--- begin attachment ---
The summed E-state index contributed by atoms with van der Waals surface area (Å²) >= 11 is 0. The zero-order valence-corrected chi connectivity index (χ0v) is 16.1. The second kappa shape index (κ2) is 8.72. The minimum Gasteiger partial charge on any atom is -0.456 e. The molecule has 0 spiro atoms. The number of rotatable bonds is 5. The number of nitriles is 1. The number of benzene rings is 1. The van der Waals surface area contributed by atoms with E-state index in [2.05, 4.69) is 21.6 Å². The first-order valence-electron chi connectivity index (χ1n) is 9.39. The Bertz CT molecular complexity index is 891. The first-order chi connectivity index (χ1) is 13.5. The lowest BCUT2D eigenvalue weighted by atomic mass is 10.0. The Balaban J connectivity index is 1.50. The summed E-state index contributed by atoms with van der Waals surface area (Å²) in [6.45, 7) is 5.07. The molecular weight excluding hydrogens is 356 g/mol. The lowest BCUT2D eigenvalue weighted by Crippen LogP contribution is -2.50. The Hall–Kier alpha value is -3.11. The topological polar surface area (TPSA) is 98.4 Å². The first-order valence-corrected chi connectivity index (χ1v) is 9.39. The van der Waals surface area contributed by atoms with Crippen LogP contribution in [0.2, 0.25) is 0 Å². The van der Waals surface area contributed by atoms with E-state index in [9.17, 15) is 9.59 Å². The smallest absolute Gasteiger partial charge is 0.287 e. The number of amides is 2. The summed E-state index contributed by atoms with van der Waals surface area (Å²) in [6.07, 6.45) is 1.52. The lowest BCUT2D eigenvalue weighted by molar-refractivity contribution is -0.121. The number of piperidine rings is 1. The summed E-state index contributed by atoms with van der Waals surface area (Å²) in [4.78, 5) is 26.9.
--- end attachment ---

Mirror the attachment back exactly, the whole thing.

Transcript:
The summed E-state index contributed by atoms with van der Waals surface area (Å²) >= 11 is 0. The zero-order valence-corrected chi connectivity index (χ0v) is 16.1. The second kappa shape index (κ2) is 8.72. The minimum Gasteiger partial charge on any atom is -0.456 e. The molecule has 0 spiro atoms. The number of rotatable bonds is 5. The number of nitriles is 1. The number of benzene rings is 1. The van der Waals surface area contributed by atoms with E-state index in [2.05, 4.69) is 21.6 Å². The first-order valence-electron chi connectivity index (χ1n) is 9.39. The Bertz CT molecular complexity index is 891. The first-order chi connectivity index (χ1) is 13.5. The lowest BCUT2D eigenvalue weighted by atomic mass is 10.0. The Balaban J connectivity index is 1.50. The summed E-state index contributed by atoms with van der Waals surface area (Å²) in [6.45, 7) is 5.07. The molecular weight excluding hydrogens is 356 g/mol. The lowest BCUT2D eigenvalue weighted by Crippen LogP contribution is -2.50. The Hall–Kier alpha value is -3.11. The topological polar surface area (TPSA) is 98.4 Å². The first-order valence-corrected chi connectivity index (χ1v) is 9.39. The van der Waals surface area contributed by atoms with Crippen LogP contribution in [0.2, 0.25) is 0 Å². The van der Waals surface area contributed by atoms with E-state index in [9.17, 15) is 9.59 Å². The smallest absolute Gasteiger partial charge is 0.287 e. The number of amides is 2. The summed E-state index contributed by atoms with van der Waals surface area (Å²) in [6.07, 6.45) is 1.52. The lowest BCUT2D eigenvalue weighted by molar-refractivity contribution is -0.121. The number of piperidine rings is 1. The summed E-state index contributed by atoms with van der Waals surface area (Å²) in [4.78, 5) is 26.9.